Here’s another Chinese movie that’s been killing it at the Chinese box office lately. I don’t believe I’ve seen anything else by director Feng Xiaogang. Well, I bounced off The Banquet (2006) once. Apparently he’s quite popular in China. Personal Tailor is a comedy, and the basic premise involves a company that helps people live out their dreams as role-playing scenarios. (The company motto is, “Fulfilling others by debasing ourselves.”) This creates an episodic commentary on various hot topics of today, including government corruption, the ambitions of the Chinese film industry, the behavior of the new Chinese multi-billionaires, and environmental degradation. There’s another episode that’s a bit garbled, and I’ve seen speculation elsewhere that it may have run afoul of censors. It didn’t make much sense.
Understanding another culture’s comedy is always dicey in any event, and I’m sure I missed a lot of the jokes here. (The crowd I saw it with at Pacific Place Cinemas was heavily Chinese, and they were laughing at bits that were opaque to me.) Still, there were plenty of jokes that seemed funny to me too, and the basic themes were very clear. The episodic structure made for a meandering film, and certainly not all the gags were equally good. The episode about the film industry centered on a director who has made it rich making “vulgar” films (he’s the winner of the Pacific Rim Pandering Prize) and who now wants to become artistically serious. This is apparently a bit of self-parody on Feng’s part, since he started out making popular comedies but has tried his hand at a couple of serious historical films recently. (The Banquet was a loose adaptation of Hamlet.) The satire of avant garde artistry is a bit heavy-handed, but it’s actually pretty funny. For that matter, the final episode, in which the four members of the dream company apologize to the environment for the pollution, is pretty much dead serious, although it exits on a joke.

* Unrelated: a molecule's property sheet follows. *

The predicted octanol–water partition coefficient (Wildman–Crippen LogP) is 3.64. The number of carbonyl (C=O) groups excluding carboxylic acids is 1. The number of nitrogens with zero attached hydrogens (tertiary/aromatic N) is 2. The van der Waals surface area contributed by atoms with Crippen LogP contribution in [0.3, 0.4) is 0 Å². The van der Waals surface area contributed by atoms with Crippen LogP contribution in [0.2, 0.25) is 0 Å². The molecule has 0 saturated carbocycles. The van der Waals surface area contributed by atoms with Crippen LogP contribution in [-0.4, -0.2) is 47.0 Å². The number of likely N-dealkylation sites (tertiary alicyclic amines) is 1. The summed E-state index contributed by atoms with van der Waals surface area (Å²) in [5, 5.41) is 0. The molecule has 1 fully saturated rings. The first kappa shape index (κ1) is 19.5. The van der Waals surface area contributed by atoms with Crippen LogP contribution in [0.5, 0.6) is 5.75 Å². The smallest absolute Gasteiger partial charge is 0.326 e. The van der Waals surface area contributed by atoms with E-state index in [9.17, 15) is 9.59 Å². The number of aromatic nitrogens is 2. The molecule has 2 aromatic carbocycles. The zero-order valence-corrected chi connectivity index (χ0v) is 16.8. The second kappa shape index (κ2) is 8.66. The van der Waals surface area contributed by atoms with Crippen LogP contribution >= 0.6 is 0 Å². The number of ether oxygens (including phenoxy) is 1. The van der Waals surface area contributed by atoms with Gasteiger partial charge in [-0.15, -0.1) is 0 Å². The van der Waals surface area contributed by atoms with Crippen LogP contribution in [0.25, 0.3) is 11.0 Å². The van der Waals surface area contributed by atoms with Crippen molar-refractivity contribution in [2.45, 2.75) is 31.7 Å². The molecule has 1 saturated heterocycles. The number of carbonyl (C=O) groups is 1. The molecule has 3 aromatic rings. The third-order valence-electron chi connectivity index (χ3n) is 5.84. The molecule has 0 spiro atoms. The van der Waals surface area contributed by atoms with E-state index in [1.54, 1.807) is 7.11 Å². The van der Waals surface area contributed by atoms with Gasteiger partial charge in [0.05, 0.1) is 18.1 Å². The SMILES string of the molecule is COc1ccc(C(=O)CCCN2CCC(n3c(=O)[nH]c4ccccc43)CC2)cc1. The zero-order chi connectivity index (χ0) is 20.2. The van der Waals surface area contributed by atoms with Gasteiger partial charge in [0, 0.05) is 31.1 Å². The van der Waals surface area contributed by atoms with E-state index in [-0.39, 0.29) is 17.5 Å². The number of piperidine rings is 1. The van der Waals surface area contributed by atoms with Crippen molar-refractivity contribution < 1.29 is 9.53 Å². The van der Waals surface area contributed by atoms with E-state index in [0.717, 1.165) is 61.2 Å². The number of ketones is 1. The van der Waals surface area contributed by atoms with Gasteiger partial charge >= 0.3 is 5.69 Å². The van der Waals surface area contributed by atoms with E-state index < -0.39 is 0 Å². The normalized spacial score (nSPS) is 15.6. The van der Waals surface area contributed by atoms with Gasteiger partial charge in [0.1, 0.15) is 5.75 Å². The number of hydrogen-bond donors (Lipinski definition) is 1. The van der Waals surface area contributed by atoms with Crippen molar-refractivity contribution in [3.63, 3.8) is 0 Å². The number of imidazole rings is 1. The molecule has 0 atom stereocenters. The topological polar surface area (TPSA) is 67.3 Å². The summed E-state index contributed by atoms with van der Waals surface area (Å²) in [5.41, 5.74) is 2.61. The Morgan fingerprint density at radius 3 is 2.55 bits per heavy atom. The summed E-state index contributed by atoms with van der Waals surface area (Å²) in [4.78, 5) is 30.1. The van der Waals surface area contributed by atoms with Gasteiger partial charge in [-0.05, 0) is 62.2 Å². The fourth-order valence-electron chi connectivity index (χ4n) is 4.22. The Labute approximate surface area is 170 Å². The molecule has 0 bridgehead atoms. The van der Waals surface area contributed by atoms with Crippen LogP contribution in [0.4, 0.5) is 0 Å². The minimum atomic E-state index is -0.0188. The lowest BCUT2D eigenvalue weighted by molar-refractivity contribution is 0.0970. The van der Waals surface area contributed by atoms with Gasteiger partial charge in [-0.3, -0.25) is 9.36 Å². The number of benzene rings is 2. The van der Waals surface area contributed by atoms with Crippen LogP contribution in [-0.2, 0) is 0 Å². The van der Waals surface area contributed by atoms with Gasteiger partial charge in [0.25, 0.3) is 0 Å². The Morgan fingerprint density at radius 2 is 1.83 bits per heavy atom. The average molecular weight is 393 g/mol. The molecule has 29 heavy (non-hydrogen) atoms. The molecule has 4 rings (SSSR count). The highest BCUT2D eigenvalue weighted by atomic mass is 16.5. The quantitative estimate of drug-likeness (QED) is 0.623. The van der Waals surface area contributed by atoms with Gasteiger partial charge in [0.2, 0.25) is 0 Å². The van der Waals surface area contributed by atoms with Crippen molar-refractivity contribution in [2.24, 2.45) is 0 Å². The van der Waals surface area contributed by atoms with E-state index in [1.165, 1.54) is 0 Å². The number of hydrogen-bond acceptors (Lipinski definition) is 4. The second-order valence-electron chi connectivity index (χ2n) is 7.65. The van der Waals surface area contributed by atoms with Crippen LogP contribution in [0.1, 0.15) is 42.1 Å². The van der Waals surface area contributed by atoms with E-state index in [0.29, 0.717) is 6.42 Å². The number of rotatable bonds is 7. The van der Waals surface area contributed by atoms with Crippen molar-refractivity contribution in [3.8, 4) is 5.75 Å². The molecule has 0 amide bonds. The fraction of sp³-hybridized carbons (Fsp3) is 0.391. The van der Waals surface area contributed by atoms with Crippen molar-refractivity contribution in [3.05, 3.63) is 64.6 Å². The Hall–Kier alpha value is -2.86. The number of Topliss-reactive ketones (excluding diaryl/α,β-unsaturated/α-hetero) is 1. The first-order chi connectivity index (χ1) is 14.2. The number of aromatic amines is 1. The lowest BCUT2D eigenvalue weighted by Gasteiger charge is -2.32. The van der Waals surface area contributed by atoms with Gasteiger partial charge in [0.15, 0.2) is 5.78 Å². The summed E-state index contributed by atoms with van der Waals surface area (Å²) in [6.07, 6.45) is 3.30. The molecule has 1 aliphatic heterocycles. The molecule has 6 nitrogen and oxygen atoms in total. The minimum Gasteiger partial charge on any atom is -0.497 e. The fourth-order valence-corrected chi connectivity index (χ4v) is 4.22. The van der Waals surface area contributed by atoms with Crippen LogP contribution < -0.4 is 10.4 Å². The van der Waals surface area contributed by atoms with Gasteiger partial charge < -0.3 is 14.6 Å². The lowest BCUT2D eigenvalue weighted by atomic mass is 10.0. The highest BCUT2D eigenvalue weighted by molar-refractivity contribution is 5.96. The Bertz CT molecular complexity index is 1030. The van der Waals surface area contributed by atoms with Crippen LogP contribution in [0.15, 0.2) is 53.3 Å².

If cross-cultural comedy is sometimes difficult to understand, a popular film like this also provides a fascinating snapshot of how a culture perceives itself. The anxieties about modernization, Westernization, and capitalism are what give many of the jokes their barbs. This film seeks to soothe those anxieties, by implying, for instance, that the super-wealthy lead very difficult lives that the common person wouldn’t want to be trapped in. For me, the episode about government corruption was perhaps the most eye-opening. Apparently Chinese censors are fully on-board with satirical criticism of Party members who take bribes. Likewise for the apology for pollution, and the general sense that economic progress comes with a great price. Perhaps it’s the case that self-criticism is always easier to handle than criticism from outsiders.